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Introduction/backgroundThis study compares planned repeat laparotomy (PR) with on-demand repeat laparotomy (OD) in a developing world setting.Materials and methodsThis study was conducted over a 30-month study period (December 2012-May 2015) at Greys Hospital, Pietermaritzburg, South Africa. All trauma and general surgery adult patients requiring a single relaparotomy were included in this study. Prospectively gathered data entered into an established electronic registry were retrospectively analysed. Full ethical approval for the registry and this study was granted by the University of KwaZulu-Natal Biomedical Ethics Committee.ResultsA total of 162 patients were included, with an average age of 36 years (standard deviation 17) and 69 % male predominance. Appendicitis and stab abdomen were the most common underlying diagnoses. PR strategy was used in 46 % and an OD approach in 54 %. Patients selected for the PR strategy had higher admission pulse rates, higher Modified Early Warning System (MEWS) scores and significantly higher rates of diffuse intra-abdominal sepsis at initial laparotomy. However, findings at relaparotomy were similar in both groups. The PR group had a much shorter time between operations, but much higher need for intensive care unit (ICU) admission. There was no difference between the groups in terms of open abdomen at discharge, length of hospital stay, morbidity or mortality.ConclusionIn our environment, a planned approach to relaparotomy shows no major outcome advantages over an on-demand approach. There is however increased need for ICU admission with the PR approach. This is in keeping with international literature. Of concern is the much longer time delay between index procedure and repeat operation in the OD group. Improved post-operative decision making may help address this.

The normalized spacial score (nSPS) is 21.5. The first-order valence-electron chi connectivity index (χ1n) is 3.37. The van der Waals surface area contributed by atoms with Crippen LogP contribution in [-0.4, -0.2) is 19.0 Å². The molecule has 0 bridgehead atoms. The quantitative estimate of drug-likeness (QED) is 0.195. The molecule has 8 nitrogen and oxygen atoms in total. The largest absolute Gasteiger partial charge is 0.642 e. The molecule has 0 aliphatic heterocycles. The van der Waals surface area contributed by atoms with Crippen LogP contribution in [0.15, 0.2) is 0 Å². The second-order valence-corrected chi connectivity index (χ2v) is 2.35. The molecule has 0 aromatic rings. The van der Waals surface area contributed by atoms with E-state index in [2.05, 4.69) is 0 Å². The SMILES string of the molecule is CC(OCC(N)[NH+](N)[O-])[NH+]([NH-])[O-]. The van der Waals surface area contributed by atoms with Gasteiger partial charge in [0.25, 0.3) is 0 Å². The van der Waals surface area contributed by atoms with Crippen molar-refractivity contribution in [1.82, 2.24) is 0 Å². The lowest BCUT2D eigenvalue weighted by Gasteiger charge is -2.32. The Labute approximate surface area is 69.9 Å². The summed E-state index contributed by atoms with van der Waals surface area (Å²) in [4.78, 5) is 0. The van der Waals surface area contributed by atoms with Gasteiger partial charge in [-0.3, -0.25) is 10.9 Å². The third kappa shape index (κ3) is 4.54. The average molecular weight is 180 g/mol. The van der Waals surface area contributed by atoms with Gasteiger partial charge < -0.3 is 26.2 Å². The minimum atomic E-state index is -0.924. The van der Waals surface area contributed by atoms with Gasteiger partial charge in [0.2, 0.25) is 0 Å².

Original publication





World journal of surgery

Publication Date





1558 - 1564


Department of Surgery, Pietermaritzburg Hospital Complex, University of KwaZulu-Natal, Pietermaritzburg, KwaZulu-Natal, South Africa.


Humans, Appendicitis, Laparotomy, Reoperation, Retrospective Studies, Adolescent, Adult, Aged, Aged, 80 and over, Middle Aged, Intensive Care Units, South Africa, Female, Male